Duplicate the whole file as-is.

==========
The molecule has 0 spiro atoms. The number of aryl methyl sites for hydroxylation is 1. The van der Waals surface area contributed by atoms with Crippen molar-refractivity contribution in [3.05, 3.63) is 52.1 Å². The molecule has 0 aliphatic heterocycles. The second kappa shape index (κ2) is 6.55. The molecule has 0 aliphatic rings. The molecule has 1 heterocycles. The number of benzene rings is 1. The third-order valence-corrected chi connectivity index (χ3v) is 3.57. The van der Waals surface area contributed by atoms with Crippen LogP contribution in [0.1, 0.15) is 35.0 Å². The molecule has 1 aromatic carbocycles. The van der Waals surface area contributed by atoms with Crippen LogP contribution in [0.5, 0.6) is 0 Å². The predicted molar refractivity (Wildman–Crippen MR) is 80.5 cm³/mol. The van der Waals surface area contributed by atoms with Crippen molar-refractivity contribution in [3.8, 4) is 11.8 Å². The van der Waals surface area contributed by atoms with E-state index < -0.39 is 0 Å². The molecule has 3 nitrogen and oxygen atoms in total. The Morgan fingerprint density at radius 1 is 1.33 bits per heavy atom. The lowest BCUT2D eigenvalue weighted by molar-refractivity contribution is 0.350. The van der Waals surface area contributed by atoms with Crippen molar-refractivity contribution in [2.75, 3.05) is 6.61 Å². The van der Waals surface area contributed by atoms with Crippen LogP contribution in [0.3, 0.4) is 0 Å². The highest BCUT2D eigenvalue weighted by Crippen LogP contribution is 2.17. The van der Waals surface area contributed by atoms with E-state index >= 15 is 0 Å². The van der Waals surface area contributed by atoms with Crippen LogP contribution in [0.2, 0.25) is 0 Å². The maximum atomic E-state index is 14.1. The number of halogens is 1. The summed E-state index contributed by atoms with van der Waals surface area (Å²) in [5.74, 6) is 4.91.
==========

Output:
The molecule has 0 spiro atoms. The number of aryl methyl sites for hydroxylation is 1. The van der Waals surface area contributed by atoms with Crippen molar-refractivity contribution in [3.05, 3.63) is 52.1 Å². The molecule has 0 aliphatic heterocycles. The second kappa shape index (κ2) is 6.55. The molecule has 0 aliphatic rings. The molecule has 1 heterocycles. The number of benzene rings is 1. The third-order valence-corrected chi connectivity index (χ3v) is 3.57. The van der Waals surface area contributed by atoms with Crippen LogP contribution in [0.1, 0.15) is 35.0 Å². The molecule has 1 aromatic carbocycles. The van der Waals surface area contributed by atoms with Crippen LogP contribution in [0.5, 0.6) is 0 Å². The predicted molar refractivity (Wildman–Crippen MR) is 80.5 cm³/mol. The van der Waals surface area contributed by atoms with Crippen molar-refractivity contribution in [3.8, 4) is 11.8 Å². The van der Waals surface area contributed by atoms with E-state index < -0.39 is 0 Å². The molecule has 3 nitrogen and oxygen atoms in total. The Morgan fingerprint density at radius 1 is 1.33 bits per heavy atom. The lowest BCUT2D eigenvalue weighted by molar-refractivity contribution is 0.350. The van der Waals surface area contributed by atoms with Crippen molar-refractivity contribution in [2.75, 3.05) is 6.61 Å². The van der Waals surface area contributed by atoms with Crippen LogP contribution in [0.3, 0.4) is 0 Å². The highest BCUT2D eigenvalue weighted by Crippen LogP contribution is 2.17. The van der Waals surface area contributed by atoms with E-state index >= 15 is 0 Å². The van der Waals surface area contributed by atoms with Crippen LogP contribution in [0.2, 0.25) is 0 Å². The maximum atomic E-state index is 14.1. The number of halogens is 1. The summed E-state index contributed by atoms with van der Waals surface area (Å²) in [5.74, 6) is 4.91.